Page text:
Vietnam: Travel tips

The Vietnamese used to greet one another by clasping their hands, prayer-like, in front of their faces and bowing slightly. Unfortunately, this charming custom has been replaced by the handshake.

Vietnam: Travel tips
Vietnam: Travel tips

Etiquette

The Vietnamese used to greet one another by clasping their hands, prayer-like, in front of their faces and bowing slightly. Unfortunately, this charming custom has been replaced by the handshake.

When trying to gain the attention of a Vietnamese, try not to point or gesture excessively as this is regarded as rude. Call out their names if possible, or beckon by using the whole hand, palm downwards.

Do not touch people on the head as it is regarded as spiritually the ‘highest’ part of the body.

When visiting a temple or a pagoda, take off your shoes and socks before entering any religious place. Let them both at the entrance and walk barefoot in the temple or the pagoda. Wear tee-shirt and shorts hiding at least your shoulders and your knees. Don’t wear hats or caps in the temples and pagodas

Health Requirements

Travelers are advised to go to see their doctor for a check-up prior to the trip. Some countries will require specific vaccinations and your doctor will have access to the most up to date information about this. It is also a good idea to have a dental check-up before you go, as the facilities in many of the countries to which we travel may not be of the same standard as you are used to.

Currency, Money Exchange & ATM

The local currency is the Dong (abbreviated "d" or VND). Money, particularly US dollars can be exchanged at banks, hotels, and authorized money exchangers. Most retailers do not accept checks. But Visa, Master & JCB cards are widely accepted. Some merchants also accept AMEX. A 3% bank charge on transactions (4% for AMEX) is pretty common, due to bank policies. ATMs are very popular in most tourist destinations.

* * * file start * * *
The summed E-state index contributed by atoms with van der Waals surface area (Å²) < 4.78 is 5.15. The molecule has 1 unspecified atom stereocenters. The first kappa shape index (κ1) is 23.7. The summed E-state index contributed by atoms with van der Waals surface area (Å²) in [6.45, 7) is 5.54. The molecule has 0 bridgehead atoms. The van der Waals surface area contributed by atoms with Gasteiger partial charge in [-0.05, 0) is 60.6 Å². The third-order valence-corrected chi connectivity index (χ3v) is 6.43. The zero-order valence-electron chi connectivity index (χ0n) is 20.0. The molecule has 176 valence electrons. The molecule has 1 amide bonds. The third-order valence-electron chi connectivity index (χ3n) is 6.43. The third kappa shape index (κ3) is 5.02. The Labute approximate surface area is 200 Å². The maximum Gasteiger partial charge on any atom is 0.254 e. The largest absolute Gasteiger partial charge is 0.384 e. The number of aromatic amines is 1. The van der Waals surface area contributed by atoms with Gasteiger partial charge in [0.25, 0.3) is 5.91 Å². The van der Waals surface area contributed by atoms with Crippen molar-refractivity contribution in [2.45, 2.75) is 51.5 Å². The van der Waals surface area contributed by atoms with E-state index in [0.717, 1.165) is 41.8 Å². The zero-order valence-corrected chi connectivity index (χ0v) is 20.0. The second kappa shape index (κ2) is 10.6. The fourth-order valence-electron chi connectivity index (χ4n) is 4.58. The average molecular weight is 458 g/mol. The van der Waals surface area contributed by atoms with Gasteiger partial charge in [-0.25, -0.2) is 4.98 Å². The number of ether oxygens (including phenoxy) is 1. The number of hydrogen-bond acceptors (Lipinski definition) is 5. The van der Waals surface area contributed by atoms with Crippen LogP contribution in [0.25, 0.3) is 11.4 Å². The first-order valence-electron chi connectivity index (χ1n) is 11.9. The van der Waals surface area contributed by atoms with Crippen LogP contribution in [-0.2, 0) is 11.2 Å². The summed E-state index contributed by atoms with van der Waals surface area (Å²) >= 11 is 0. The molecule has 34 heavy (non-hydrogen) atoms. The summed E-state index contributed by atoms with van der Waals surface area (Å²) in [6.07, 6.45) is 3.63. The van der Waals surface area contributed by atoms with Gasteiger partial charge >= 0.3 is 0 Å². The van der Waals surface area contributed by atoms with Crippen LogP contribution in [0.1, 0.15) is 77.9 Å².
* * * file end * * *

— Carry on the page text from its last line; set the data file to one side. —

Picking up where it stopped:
What to bring

Walking shoes for exploring Vietnam’s numerous natural wonders and attractions is a must regardless of the weather. Warm clothes for the north and mountainous areas throughout the country are also highly recommended, especially in the cooler months. Light clothes for the beaches and lowland areas of the south and a jacket for air-conditioned transfers is recommended.

Internet

You can access the internet at hotels, cyber cafés & Internet/Computer Service Centers. ADSL technology is widely used in major cities. Also, WIFI internet is available at some cyber cafés, restaurants, and most hotels in major tourist destinations.

Free WIFI is also available in some international airports.    

Emergency contacts:

Police: 113

Ambulance: 115

Fire department: 114

Gratuities

While not compulsory, tipping is greatly appreciated throughout Southeast Asia, especially in the service industry, when you are pleased with the services provided. For reference, we have provided a general guideline below:

  • Guides (>4 travellers): $10-$15 per day per traveller
  • Drivers (>4 travellers): $5-$7 per day per traveller
  • Guides (<5 travellers): $5-$10 per day per traveller
  • Drivers (<5 travellers): $3-$5 per day per traveller
  • Restaurants: 10-15% of the total bill
  • Hotel Maid Service: $2 - $3 per day
  • Porters: $2 - $3 at time of service
  • Local Boat Transport: $5 - $10 per boat
  • Overnight Cruise: $5 - $10 per night per traveller (to cover all crew) Please note all prices are quoted in USD